“Some probiotic [healthbenefitting] strains of E. coli can seek out and grow [inside cancer tumours], making them a suitable vehicle to deliver cancer therapeutics,” says Ph.D. student Candice Gurbatri at Columbia University in New York.
Gurbatri is working with Prof Tal Danino, also at Columbia, to harness this tumor-seeking behavior. They have inserted extra DNA into E. coli that allows the bacteria to manufacture potent cancer-fighting molecules called ‘nanobodies’. Another snippet of extra DNA encourages E. coli cells to self-destruct once they have multiplied within the tumor, showering the cancerous tissue with the nanobodies. An end result is a form of E. coli that, when swallowed, will target and help destroy tumors. Earlier this year, Gurbatri, Danino, and their colleagues tested the approach in mice with promising results. But there will be regulatory hurdles to clear before human trials can begin.
There are, understandably, ethical and safety concerns around the idea of treating people with genetically engineered microbes.
The promise of bacterial biofuels
Bacteria are extraordinary chemists. Not only can they manufacture powerful anti-cancer drugs, they can also churn out renewable biofuels.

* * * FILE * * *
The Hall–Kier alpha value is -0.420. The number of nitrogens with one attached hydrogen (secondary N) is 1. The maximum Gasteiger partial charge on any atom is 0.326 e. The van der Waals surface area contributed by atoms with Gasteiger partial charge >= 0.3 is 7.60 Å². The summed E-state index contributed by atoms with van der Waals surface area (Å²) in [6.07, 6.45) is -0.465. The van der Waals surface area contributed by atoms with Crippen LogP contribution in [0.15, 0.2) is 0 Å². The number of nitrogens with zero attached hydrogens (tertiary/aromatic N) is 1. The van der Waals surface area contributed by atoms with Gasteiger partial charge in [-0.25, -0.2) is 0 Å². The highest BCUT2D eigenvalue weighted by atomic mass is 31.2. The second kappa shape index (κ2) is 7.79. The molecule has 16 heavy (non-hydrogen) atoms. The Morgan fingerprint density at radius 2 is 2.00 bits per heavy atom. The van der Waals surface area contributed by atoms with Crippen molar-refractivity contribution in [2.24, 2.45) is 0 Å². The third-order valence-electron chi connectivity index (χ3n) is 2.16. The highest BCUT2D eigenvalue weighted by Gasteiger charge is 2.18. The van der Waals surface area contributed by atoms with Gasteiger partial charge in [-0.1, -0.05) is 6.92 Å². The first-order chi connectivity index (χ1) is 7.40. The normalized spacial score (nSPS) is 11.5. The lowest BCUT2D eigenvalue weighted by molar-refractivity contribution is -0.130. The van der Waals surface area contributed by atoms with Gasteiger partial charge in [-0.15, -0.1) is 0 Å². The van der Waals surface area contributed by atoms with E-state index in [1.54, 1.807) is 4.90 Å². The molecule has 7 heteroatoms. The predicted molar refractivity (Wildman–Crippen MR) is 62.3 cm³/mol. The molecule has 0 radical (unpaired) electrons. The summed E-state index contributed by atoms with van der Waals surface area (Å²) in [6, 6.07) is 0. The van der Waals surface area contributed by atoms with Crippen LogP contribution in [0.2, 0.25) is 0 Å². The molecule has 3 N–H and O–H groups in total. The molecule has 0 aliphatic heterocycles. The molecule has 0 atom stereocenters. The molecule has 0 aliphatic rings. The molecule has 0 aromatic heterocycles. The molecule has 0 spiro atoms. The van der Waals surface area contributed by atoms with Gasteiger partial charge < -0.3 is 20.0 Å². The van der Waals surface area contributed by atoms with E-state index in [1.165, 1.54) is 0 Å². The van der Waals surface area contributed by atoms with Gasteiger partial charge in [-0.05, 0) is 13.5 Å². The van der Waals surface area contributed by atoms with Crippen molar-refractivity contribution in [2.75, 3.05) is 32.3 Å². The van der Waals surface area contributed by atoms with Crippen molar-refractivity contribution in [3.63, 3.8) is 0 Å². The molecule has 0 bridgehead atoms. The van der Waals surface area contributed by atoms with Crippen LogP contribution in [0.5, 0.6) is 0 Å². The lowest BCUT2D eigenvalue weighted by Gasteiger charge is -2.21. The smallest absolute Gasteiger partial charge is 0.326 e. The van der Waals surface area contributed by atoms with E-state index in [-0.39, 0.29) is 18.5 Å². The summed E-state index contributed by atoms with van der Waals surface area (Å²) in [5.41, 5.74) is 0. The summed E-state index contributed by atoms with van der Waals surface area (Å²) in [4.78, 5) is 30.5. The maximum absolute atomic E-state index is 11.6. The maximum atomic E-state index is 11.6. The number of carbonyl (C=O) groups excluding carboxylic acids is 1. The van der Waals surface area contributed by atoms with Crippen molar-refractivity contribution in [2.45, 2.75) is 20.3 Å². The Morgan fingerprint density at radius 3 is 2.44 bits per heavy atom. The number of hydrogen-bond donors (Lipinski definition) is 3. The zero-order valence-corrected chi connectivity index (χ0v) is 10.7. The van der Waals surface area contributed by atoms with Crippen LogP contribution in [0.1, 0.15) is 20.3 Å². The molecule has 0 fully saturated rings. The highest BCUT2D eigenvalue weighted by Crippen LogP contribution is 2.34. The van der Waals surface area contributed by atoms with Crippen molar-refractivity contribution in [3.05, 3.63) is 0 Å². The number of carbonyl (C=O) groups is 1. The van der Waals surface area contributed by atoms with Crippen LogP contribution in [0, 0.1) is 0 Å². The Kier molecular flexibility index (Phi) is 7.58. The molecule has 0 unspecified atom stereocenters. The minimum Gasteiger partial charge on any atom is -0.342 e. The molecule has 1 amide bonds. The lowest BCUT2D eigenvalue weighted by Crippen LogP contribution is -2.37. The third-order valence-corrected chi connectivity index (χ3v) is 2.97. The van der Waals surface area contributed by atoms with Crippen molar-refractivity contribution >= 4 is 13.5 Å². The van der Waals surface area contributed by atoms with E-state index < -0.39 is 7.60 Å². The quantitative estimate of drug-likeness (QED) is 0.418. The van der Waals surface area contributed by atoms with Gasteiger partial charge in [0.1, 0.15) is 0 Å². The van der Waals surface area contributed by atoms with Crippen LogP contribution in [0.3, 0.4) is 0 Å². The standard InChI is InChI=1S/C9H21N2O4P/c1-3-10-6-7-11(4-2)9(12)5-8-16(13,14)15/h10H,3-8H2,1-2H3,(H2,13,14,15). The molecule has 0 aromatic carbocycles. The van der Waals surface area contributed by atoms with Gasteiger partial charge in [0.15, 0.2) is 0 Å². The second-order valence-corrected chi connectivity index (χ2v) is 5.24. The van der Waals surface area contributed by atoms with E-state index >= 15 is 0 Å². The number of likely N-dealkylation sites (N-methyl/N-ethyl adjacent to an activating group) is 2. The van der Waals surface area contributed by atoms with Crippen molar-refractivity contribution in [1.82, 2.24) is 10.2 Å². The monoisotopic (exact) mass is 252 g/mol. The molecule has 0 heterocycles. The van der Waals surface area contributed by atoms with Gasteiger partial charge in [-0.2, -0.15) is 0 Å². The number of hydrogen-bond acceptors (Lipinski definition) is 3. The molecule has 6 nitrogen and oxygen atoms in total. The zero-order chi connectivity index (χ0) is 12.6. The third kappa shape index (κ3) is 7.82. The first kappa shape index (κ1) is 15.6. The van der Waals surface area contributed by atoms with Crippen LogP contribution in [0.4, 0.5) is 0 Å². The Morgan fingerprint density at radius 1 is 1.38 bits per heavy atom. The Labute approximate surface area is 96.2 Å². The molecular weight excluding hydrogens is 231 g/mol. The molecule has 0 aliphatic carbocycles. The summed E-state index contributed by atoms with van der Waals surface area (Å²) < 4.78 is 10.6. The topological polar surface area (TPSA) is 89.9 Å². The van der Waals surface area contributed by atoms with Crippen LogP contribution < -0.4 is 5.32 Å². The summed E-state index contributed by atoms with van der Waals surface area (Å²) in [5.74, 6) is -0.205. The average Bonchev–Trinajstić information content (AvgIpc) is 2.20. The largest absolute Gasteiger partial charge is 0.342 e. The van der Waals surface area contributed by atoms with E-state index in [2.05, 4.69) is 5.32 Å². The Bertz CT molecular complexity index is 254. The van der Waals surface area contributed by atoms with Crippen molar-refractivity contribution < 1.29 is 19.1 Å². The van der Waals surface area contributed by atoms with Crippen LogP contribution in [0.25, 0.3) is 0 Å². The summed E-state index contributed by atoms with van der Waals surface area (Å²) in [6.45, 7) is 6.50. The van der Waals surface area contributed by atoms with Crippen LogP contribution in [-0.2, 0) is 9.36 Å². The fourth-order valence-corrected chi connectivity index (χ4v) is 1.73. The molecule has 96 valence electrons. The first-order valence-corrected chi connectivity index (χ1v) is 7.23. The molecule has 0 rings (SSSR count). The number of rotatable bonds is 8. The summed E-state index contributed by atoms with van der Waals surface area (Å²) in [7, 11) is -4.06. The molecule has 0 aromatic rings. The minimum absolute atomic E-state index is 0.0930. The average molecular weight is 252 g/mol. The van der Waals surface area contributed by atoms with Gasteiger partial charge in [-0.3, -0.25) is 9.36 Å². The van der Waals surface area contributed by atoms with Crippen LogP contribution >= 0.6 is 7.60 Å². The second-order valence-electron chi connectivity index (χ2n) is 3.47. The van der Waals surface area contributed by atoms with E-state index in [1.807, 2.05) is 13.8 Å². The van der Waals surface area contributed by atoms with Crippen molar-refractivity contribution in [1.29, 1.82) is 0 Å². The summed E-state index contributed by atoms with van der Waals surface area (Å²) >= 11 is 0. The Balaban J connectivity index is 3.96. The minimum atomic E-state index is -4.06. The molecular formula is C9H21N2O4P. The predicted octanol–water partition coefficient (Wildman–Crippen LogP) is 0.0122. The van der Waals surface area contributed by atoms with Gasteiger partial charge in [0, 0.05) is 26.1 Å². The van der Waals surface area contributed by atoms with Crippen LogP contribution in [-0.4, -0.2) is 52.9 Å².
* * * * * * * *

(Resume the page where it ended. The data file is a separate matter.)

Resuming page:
Earlier this year, at the University of Manchester, Prof Nigel Scrutton and his colleagues published a study showcasing this potential. They modified an enzyme called ‘fibroblast activation protein’ (FAP) that’s found in many bacteria, so that it breaks down human food waste through fermentation and generates propane gas. Propane is used in transportation fuel and in domestic heating and cooking.
This on its own is a promising starting point for a commercially viable system. But Scrutton and his colleagues have boosted their chances of industrial success by inserting their enzyme into Halomonas bacteria, one of the few microbes able to survive in unusually salty water. Most industrial fermentation systems are built from steel that must be carefully sterilised to make sure no rogue microbes enter the fermenter and reduce its efficiency. But, as a Halomonas fermentation system uses salty water to operate, it saves on the need for this costly sterilisation because essentially nothing but Halomonas can survive. “You could perform this fermentation even in a cheap reactor made out of a material like plastic,” says Scrutton. “It keeps the capital investment down.”
There are several other ways in which bacteria can generate biofuels. One approach involves some unusual species of bacteria that eat and excrete electrons (negatively charged subatomic particles), generating electricity. Stick an electrode in the ground in the right environment and a colony of these ‘electroactive’ bacteria will begin to grow around it. Prof Derek Lovley, at the University of Massachusetts, and his colleagues have spent several years working out how to use these microbes for renewable energy generation. In 2010, they took Sporomusa ovata bacteria and gradually starved them of their preferred ‘food’ – hydrogen – while also providing them with ample electricity.